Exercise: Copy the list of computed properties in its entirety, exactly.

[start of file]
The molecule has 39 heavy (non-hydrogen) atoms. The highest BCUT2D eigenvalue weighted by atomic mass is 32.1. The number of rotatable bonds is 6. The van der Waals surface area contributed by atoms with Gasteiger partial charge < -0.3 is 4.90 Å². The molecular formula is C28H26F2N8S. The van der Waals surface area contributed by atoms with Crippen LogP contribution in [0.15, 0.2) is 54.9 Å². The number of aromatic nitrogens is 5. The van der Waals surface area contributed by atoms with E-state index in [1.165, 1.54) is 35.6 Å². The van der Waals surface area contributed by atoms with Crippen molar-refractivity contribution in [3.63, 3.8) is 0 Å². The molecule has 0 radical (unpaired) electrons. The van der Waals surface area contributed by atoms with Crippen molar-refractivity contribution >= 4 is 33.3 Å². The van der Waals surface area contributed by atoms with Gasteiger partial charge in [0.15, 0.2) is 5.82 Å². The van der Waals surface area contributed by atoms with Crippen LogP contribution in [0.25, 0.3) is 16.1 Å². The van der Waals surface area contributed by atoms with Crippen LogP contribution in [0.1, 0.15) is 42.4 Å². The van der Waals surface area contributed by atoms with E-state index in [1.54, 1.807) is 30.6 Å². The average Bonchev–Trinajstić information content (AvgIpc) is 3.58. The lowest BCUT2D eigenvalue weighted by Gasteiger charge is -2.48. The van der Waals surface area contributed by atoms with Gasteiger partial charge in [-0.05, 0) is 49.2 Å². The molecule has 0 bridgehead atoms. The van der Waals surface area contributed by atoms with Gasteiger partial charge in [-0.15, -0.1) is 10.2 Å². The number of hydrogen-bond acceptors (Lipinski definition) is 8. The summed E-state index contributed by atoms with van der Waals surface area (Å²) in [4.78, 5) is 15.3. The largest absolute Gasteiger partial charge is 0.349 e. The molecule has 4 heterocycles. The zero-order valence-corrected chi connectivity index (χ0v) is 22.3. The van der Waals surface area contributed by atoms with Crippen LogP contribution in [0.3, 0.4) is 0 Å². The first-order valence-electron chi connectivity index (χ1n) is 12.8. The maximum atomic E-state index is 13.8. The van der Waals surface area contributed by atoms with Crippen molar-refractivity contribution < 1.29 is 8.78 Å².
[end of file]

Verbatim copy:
The molecule has 39 heavy (non-hydrogen) atoms. The highest BCUT2D eigenvalue weighted by atomic mass is 32.1. The number of rotatable bonds is 6. The van der Waals surface area contributed by atoms with Gasteiger partial charge < -0.3 is 4.90 Å². The molecular formula is C28H26F2N8S. The van der Waals surface area contributed by atoms with Crippen LogP contribution in [0.15, 0.2) is 54.9 Å². The number of aromatic nitrogens is 5. The van der Waals surface area contributed by atoms with E-state index in [1.165, 1.54) is 35.6 Å². The van der Waals surface area contributed by atoms with Crippen molar-refractivity contribution in [3.63, 3.8) is 0 Å². The molecule has 0 radical (unpaired) electrons. The van der Waals surface area contributed by atoms with Crippen molar-refractivity contribution >= 4 is 33.3 Å². The van der Waals surface area contributed by atoms with Gasteiger partial charge in [0.15, 0.2) is 5.82 Å². The van der Waals surface area contributed by atoms with Crippen LogP contribution in [0.25, 0.3) is 16.1 Å². The van der Waals surface area contributed by atoms with Crippen LogP contribution in [0.1, 0.15) is 42.4 Å². The van der Waals surface area contributed by atoms with E-state index in [1.54, 1.807) is 30.6 Å². The average Bonchev–Trinajstić information content (AvgIpc) is 3.58. The lowest BCUT2D eigenvalue weighted by Gasteiger charge is -2.48. The van der Waals surface area contributed by atoms with Gasteiger partial charge in [-0.05, 0) is 49.2 Å². The molecule has 0 bridgehead atoms. The van der Waals surface area contributed by atoms with Gasteiger partial charge in [-0.15, -0.1) is 10.2 Å². The number of hydrogen-bond acceptors (Lipinski definition) is 8. The summed E-state index contributed by atoms with van der Waals surface area (Å²) in [4.78, 5) is 15.3. The largest absolute Gasteiger partial charge is 0.349 e. The molecule has 4 heterocycles. The zero-order valence-corrected chi connectivity index (χ0v) is 22.3. The van der Waals surface area contributed by atoms with Crippen LogP contribution in [0.3, 0.4) is 0 Å². The first-order valence-electron chi connectivity index (χ1n) is 12.8. The maximum atomic E-state index is 13.8. The van der Waals surface area contributed by atoms with Crippen molar-refractivity contribution < 1.29 is 8.78 Å².